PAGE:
Escape from Hell, Part 1
Escape from Hell memory: I saw part of this movie years ago on vacation. I was wired and staying up way too late and it was on a Christian station at about two in the morning (this is also how I saw my very first Christian movie, Pamela’s Prayer, btw). I started watching right around the scene where the nice dad gets roasted. (Spoiler!)
As with most Christian films, we begin with a Bible verse. This time, it is the wailing and gnashing of teeth bit, Matthew 13: 50-51, natch. Dour singers chant Gregorianly, and there are spooky pictures of people who are presumably hanging out in the bowels of Hell, screaming and shit.
We cut in and out to some doofus who looks like he’s on an operating table in a furnace room (wut?), and being worked over by two doctors. For the sake of clarity, I will reveal their names now: the two doctors are Marissa and Carl, and the sad sack patient is their friend and fellow doctor, Eric Robinson.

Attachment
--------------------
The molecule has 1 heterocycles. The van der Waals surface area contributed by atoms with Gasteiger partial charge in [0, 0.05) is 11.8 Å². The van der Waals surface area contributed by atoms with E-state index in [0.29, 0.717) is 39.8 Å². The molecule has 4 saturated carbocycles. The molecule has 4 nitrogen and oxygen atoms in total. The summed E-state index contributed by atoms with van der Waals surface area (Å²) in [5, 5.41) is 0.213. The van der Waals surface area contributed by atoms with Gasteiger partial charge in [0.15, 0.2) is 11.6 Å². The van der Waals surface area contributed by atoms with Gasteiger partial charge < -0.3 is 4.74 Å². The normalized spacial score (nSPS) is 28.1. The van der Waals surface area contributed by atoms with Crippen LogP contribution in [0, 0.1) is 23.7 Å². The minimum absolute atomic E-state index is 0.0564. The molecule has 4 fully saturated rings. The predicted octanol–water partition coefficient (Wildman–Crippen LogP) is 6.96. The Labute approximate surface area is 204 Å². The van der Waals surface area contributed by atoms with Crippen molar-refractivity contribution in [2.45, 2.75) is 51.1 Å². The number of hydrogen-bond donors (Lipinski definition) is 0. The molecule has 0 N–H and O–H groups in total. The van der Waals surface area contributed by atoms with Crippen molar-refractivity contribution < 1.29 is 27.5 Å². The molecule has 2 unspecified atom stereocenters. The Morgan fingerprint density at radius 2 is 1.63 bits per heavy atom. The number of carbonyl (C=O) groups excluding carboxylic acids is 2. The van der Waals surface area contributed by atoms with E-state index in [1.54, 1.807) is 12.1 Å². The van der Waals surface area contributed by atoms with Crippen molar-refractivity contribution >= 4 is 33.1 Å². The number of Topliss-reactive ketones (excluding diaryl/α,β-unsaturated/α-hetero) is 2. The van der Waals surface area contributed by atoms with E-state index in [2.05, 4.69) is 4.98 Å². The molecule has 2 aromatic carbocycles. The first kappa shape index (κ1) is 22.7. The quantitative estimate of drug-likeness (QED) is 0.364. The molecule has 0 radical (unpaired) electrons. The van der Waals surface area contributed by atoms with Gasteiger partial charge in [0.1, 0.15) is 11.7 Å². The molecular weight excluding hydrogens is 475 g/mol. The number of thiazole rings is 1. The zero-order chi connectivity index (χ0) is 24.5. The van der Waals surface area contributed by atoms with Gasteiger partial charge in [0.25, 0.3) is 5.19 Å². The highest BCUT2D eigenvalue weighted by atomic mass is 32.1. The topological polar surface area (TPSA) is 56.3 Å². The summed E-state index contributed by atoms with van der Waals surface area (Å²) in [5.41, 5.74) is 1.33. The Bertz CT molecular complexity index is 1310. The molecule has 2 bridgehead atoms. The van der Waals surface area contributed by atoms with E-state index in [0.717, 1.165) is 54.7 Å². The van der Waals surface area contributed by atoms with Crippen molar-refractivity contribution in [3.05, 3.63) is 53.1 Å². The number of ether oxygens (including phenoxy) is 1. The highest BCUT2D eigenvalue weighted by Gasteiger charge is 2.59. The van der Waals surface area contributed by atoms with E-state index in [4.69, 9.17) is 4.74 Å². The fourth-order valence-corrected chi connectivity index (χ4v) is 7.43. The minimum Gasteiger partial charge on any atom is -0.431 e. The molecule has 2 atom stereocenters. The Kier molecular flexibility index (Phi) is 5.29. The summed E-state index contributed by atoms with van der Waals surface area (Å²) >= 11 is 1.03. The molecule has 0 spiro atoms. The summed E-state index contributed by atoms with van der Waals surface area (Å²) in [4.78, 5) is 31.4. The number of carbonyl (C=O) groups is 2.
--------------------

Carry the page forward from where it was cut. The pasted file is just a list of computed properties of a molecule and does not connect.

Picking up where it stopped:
I can only presume that Marissa is In Luv with Eric, because she’s crying (unless this is just a sign of her Womanly Sensitivity), while Carl is losing patience (ha!) with the patient and resorts to simply punching him in the chest.
Eric jerks back to life, and mutters something urgent to Marissa. (It’s a good thing that this DVD has subtitles, because the sound quality suuuuucks and I would never have gotten it otherwise: it’s “Loose lips sink ships.”) Carl gives Eric a nice shot of morphine, and rolls him back into the hospital.
Like so many movie hospitals, this one is extremely ill-lit. Hell, out in the halls, I’m surprised anyone can see their hand in front of their face.